Compare any two graphics cards:
Radeon HD 7790 vs Radeon HD 7850
IntroThe Radeon HD 7790 makes use of a 28 nm design. AMD has set the core frequency at 1000 MHz. The GDDR5 RAM is set to run at a speed of 1500 MHz on this particular model. It features 896 SPUs along with 56 Texture Address Units and 16 ROPs.
Compare those specs to the Radeon HD 7850, which has GPU clock speed of 860 MHz, and 2048 MB of GDDR5 RAM running at 1200 MHz through a 256-bit bus. It also is comprised of 1024 SPUs, 64 Texture Address Units, and 32 Raster Operation Units.
(No game benchmarks for this combination yet.)
Power Usage and Theoretical Benchmarks
Power Consumption (Max TDP)
As far as performance goes, the Radeon HD 7850 should theoretically be a lot better than the Radeon HD 7790 in general. (explain)
Texel RateThe Radeon HD 7790 will be a little bit (more or less 2%) more effective at anisotropic filtering than the Radeon HD 7850. (explain)
Pixel RateIf running with a high resolution is important to you, then the Radeon HD 7850 is superior to the Radeon HD 7790, by a large margin. (explain)
Please note that the above 'benchmarks' are all just theoretical - the results were calculated based on the card's specifications, and real-world performance may (and probably will) vary at least a bit.
Please note that the price comparisons are based on search keywords - sometimes it might show cards with very similar names that are not exactly the same as the one chosen in the comparison. We do try to filter out the wrong results as best we can, though.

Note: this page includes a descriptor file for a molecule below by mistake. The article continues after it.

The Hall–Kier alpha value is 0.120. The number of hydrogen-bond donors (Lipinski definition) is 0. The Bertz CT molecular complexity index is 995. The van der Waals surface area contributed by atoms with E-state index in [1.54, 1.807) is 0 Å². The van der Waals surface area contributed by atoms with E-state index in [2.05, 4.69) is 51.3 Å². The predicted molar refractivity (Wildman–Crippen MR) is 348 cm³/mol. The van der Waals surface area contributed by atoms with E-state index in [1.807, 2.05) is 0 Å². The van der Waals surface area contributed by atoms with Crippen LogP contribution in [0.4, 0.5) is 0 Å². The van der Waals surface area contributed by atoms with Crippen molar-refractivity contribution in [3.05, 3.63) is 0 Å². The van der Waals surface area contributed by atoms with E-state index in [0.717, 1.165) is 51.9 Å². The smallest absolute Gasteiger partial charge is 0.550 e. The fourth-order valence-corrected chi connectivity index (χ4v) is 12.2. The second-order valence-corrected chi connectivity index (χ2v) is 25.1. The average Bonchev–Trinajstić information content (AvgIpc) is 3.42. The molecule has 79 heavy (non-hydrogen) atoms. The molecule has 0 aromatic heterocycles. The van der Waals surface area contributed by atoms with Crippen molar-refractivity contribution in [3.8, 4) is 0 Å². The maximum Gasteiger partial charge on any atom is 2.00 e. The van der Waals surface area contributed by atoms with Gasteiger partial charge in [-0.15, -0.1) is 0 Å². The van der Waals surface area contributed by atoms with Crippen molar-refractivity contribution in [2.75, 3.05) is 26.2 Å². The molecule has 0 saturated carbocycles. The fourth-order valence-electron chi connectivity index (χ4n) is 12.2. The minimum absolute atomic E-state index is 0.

Memory Bandwidth: Bandwidth is the maximum amount of data (counted in megabytes per second) that can be transferred over the external memory interface in a second. It is worked out by multiplying the bus width by the speed of its memory. If the card has DDR type memory, it must be multiplied by 2 once again. If it uses DDR5, multiply by ANOTHER 2x. The better the card's memory bandwidth, the faster the card will be in general. It especially helps with anti-aliasing, HDR and high resolutions.
Texel Rate: Texel rate is the maximum number of texture map elements (texels) that are applied in one second. This figure is calculated by multiplying the total texture units of the card by the core speed of the chip. The higher this number, the better the video card will be at handling texture filtering (anisotropic filtering - AF). It is measured in millions of texels in one second.
Pixel Rate: Pixel rate is the most pixels the graphics card could possibly write to the local memory in a second - measured in millions of pixels per second. The number is calculated by multiplying the number of ROPs by the the core speed of the card. ROPs (Raster Operations Pipelines - also called Render Output Units) are responsible for filling the screen with pixels (the image). The actual pixel rate also depends on quite a few other factors, most notably the memory bandwidth - the lower the bandwidth is, the lower the potential to reach the maximum fill rate.